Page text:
Deems v. WilsonAnnotate this Case
114 Ga. App. 341 (1966)
151 S.E.2d 230
DEEMS v. WILSON.
Court of Appeals of Georgia.
Submitted September 6, 1966.
Decided September 23, 1966.
Preston L. Holland, for appellant.
Miles Sams, for appellee.
1. An accommodation party is one who signs the instrument in any capacity for the purpose of lending his name to another party to it. Where there has been no negotiation of the instrument an accommodation party may show by parol what the understanding or agreement had been as to his capacity in signing. Code Ann. § 109A-3-415; Bank of Lumpkin County v. Justus, 150 Ga. 286 (2) (103 SE 794); Seymour v. Bank of Thomasville, 157 Ga. 99 (121 SE 578).
2. Where the accommodation party testified that she was requested by the payee to sign as a witness to the signature of her son-in-law, who was under age and who had signed the note as maker, and that her signature on the note, ostensibly as maker, was placed there for no other reason than as a witness, a question of fact was raised as to what her capacity had been in signing, the resolution of which by the judge trying the case without a jury will not be disturbed.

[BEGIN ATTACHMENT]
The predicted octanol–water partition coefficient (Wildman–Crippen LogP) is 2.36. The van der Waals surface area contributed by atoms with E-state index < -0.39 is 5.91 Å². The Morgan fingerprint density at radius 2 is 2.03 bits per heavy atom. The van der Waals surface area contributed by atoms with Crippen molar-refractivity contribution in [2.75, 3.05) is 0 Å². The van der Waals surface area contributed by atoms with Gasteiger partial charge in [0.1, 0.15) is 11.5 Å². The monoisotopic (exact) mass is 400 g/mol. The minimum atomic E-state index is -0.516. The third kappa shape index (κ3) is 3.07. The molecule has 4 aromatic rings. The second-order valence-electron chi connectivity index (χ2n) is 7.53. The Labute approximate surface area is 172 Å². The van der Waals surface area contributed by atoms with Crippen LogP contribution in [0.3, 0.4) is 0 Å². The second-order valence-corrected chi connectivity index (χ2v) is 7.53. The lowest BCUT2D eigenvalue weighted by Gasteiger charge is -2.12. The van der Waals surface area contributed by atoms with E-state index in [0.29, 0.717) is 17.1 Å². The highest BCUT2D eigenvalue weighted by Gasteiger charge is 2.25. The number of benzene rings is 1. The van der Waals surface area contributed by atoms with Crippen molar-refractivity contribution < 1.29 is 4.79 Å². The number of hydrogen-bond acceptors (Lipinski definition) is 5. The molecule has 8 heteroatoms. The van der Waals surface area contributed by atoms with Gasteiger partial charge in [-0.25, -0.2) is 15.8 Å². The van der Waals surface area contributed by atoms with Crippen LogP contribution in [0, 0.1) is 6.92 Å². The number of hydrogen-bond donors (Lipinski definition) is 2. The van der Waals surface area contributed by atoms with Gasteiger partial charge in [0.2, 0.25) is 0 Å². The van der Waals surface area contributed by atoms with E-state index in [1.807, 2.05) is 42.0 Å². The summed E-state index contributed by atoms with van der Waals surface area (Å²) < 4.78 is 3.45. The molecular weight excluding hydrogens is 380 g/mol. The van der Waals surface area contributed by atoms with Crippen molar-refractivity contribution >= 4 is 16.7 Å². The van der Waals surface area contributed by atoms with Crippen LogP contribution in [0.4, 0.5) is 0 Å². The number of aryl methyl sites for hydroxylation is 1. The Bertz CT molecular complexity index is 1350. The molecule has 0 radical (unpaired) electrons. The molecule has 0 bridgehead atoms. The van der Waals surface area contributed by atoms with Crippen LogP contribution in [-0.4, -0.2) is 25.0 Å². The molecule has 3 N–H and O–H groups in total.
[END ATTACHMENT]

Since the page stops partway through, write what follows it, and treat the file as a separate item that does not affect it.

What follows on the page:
3. Where the payee of a note testified that the maker, having damaged his truck, had agreed to give him a note for $600, the amount of the agreed damage, and that the note sued on and introduced in evidence was that which the maker had given him for the truck damage, and that the maker's mother-in-law had agreed to and did sign the note as comaker with her son-in-law, and the note, prepared by payee's attorney, had written into the face of it the notation: "It is agreed that *342 this note is conditional and does not settle out any claim or demand payee has against the maker," it appears that the note was without consideration. Gibson v. Kyle, 46 Ga. App. 295 (167 SE 547). Under the plaintiff's testimony the consideration was a settlement of his claim against the maker for damages to the truck, but by the very terms of the note it appears that the payee did not relinquish or surrender up his claim against the son-in-law in accepting the note. Cf. Powell & Co. v. Subers, 67 Ga. 448.
Judgment affirmed. Bell, P. J., and Jordan, J., concur.